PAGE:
Richard from Nairobi
In Response

by: Richard ouko from: Nairobi
November 01, 2012 10:08 AM
I have looked keenly at the Obama hug in times of trouble, I can't help it but only say that it is a heart of compassion propelled by Love. God bless you all America.

Richard from Nairobi

Featured Videos

Your JavaScript is turned off or you have an old version of Adobe's Flash Player. Get the latest Flash player.
House Republicans in Chaos as Speaker Favorite Withdrawsi
Jim Malone
October 09, 2015 12:32 AM
The Republican widely expected to become the next speaker of the House of Representatives shocked his colleagues Thursday by announcing he was withdrawing his candidacy. The decision by Majority Leader Kevin McCarthy means the race to succeed retiring Speaker John Boehner is now wide open. VOA National Correspondent Jim Malone reports.

Video House Republicans in Chaos as Speaker Favorite Withdraws

The Republican widely expected to become the next speaker of the House of Representatives shocked his colleagues Thursday by announcing he was withdrawing his candidacy. The decision by Majority Leader Kevin McCarthy means the race to succeed retiring Speaker John Boehner is now wide open. VOA National Correspondent Jim Malone reports.

Video German, US Officials Investigate Volkswagen

German officials have taken steps to restore some of the reputation their car industry has lost after a recent Volkswagen diesel emissions scandal. Authorities have searched Volkswagen headquarters and other locations in an effort to identify the culprits in the creation of software that helps cheat on emission tests. Meanwhile, a group of lawmakers in Washington held a hearing to get to the bottom of the cheating strategy that was first discovered in the United States. Zlatica Hoke reports.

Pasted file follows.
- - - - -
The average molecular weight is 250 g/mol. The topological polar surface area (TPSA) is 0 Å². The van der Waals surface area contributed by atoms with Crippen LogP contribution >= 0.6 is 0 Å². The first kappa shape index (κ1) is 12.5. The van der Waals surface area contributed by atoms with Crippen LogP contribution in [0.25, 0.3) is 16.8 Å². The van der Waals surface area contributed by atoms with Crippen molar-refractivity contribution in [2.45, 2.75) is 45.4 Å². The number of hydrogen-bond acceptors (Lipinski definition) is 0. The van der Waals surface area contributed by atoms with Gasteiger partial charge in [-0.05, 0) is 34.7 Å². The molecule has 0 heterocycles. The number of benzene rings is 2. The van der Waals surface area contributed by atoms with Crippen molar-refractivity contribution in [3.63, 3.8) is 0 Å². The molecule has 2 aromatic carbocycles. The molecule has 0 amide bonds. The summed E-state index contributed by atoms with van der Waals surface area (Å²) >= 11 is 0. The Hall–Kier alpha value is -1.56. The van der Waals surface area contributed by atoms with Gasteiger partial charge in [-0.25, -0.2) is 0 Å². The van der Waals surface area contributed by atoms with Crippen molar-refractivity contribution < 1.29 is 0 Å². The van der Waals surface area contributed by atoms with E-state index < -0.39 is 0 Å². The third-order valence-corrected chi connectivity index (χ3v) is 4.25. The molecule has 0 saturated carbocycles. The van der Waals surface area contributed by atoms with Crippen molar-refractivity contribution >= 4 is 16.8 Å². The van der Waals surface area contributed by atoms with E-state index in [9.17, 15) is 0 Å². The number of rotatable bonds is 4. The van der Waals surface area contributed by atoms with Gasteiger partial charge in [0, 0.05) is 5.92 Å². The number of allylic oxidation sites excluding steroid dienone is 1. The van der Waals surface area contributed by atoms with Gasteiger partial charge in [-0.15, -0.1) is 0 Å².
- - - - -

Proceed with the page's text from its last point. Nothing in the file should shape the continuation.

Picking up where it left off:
Video Why Are Gun Laws So Hard for Congress to Tackle?

Since taking office, President Barack Obama has spoken out or issued statements about 15 mass shootings. The most recent shooting, in which 10 people were killed at a community college, sparked outrage over the nation's gun laws. But changing those laws isn't as easy as many think. VOA's Carolyn Presutti reports.

Video Hungary Criticized for Handling of Refugees

Amnesty International has accused Hungary of breaking multiple international and European human rights laws in its handling of the refugee crisis. As Henry Ridgwell reports, thousands of migrants and refugees continue to travel through the Balkans to Hungary every day.

Video Iraqi-Kurdish Teachers Vow to Continue Protest

Sixteen people were injured when police used tear gas and rubber bullets to disperse teachers and other public employees who took to the streets in Iraq’s Kurdish north, demanding their salaries from the Kurdish Regional Government (KRG). VOA’s Dilshad Anwar, in Sulaimaniya, caught up with protesting teachers who say they have not been paid for three months. Parke Brewer narrates his report.